The opportunity for brands is to decide to run a pitch process that creates a ‘race to the top’ for all involved. Such a pitch has a clear strategic business objective, it recognizes the agency (creative, media, etc) as an important partner in achieving the company’s objective, usually a growth ambition.
We have the privilege of sitting alongside the CMO and the procurement teams as close advisors through some of the world’s biggest media and creative reviews. The best pitches we’ve experienced are where the ambition of the relationship gets both sides excited; the room is full of energy and possibilities.
The Feedback Flywheel
Part of the commitment that we ask marketers to make at the start of a pitch process is to give deep and considered feedback to all participating agencies, at all stages. Good communication is the heartbeat of a good pitch.
“If we don’t win a pitch I accept that. But with no feedback then it becomes a wasted exercise and we will think twice about pitching for that client again” - Agency CEO
At ID Comms we believe that clear and fair instruction and feedback create a flywheel effect that gives the pitch process energy and momentum. The inverse is also true. All agency CEOs have horror stories (and probably still nightmares) about big pitches with bad briefs, lack of guidance, zero feedback and an anti-climatic “thanks but no” email at the end of the opaque process.
Improving Feedback in Three Ways
Poor feedback leaves agency leaders frustrated and a little embarrassed. They have no words of encouragement for their tired teams. They have no awareness of where they left gaps and they have no idea how to do things differently in future. This is a fail of a pitch process for everyone.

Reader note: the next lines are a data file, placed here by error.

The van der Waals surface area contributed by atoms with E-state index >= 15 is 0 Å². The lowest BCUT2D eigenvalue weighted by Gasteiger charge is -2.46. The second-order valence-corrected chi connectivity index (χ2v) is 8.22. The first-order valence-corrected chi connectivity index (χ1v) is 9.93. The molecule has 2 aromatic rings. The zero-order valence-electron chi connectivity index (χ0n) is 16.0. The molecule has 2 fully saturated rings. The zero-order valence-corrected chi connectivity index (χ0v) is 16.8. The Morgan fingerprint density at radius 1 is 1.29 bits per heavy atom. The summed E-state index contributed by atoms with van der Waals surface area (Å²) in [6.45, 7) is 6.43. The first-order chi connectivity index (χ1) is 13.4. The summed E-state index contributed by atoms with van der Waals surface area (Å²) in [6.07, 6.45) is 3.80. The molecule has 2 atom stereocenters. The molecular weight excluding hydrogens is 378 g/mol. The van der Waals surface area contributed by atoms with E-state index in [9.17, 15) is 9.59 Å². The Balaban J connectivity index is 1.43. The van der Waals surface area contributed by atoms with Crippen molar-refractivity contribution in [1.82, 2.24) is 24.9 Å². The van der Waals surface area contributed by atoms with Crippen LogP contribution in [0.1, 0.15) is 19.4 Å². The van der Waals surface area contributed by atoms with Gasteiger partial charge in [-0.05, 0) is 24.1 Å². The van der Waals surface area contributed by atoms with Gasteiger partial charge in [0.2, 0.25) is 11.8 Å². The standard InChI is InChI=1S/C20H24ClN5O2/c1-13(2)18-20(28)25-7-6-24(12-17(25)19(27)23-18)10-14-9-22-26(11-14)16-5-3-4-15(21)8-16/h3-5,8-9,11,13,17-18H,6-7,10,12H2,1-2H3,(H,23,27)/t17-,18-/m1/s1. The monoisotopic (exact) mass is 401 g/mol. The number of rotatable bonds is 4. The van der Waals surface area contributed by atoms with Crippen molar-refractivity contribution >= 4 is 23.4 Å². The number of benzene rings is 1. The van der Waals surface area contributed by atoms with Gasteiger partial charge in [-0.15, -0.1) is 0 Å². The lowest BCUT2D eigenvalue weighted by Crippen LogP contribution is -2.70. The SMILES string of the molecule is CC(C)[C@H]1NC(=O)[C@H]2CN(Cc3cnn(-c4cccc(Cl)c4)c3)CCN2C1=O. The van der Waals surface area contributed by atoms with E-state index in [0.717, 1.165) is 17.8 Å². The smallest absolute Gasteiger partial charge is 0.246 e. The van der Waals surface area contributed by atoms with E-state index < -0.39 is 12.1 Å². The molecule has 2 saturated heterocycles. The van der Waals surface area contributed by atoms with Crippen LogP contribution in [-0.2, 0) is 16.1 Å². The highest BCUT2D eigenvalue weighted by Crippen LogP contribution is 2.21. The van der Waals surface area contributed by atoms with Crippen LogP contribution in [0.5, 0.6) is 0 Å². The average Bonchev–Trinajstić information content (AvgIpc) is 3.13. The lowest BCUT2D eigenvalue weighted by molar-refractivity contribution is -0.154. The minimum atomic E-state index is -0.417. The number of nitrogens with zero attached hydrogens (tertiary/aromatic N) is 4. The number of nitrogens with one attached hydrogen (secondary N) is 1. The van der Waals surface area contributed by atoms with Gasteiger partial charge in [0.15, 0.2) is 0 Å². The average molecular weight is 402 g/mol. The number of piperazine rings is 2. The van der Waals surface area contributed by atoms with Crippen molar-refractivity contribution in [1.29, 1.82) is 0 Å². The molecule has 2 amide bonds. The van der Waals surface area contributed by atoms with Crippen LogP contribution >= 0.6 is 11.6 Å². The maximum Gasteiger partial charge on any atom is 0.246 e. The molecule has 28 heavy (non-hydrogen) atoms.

Our advice for better communications, feedback and learning for all involved:
- Design feedback into the process. We encourage marketing and procurement leaders to devote time to high-quality feedback to all agencies, win or lose. ID Comms Scorecards require explanations for scores, not just numbers, so that at each stage those agencies that move forward know why and those that don’t understand why not.
- 'Quant the gaps.' When feedback is delivered to agencies in both quant and qual, agency CEOs can see their gaps versus others and also take away some specific comments from the client to use for their own internal communications to their teams.
- Everyone needs feedback. We like feedback ourselves, so we listen to agency leaders about how we can make the process even better. We never settle and will keep innovating. We share some of that back with the client so they know what they did well and what was valued. The flywheel approach makes everyone better and helps everyone see the value (rather than cost) of the pitch process.
Brands Deserve Better
These approaches form the bedrock of a value-creating agency pitch. It’s why many ambitious brands like Uber, T-Mobile, LVMH, Meta and more trust ID Comms to help them unlock amazing media and creative agency relationships based on partnership, value creation and growth.
Brands deserve better from pitches. When pitches focus on value creation then the advertiser and the agency see themselves together as partners in growth; the respective teams can quickly build trust and start doing great work, inspiring everyone to succeed.
When brands get the partners they deserve they flourish.
When brands grow, we all win!
This post was featured in ID Comms’ weekly column, Brands Deserve Better Media. Each week, CEO Tom Denford shares insights on media and advertising and inspires us to work together to build a better future for the industry.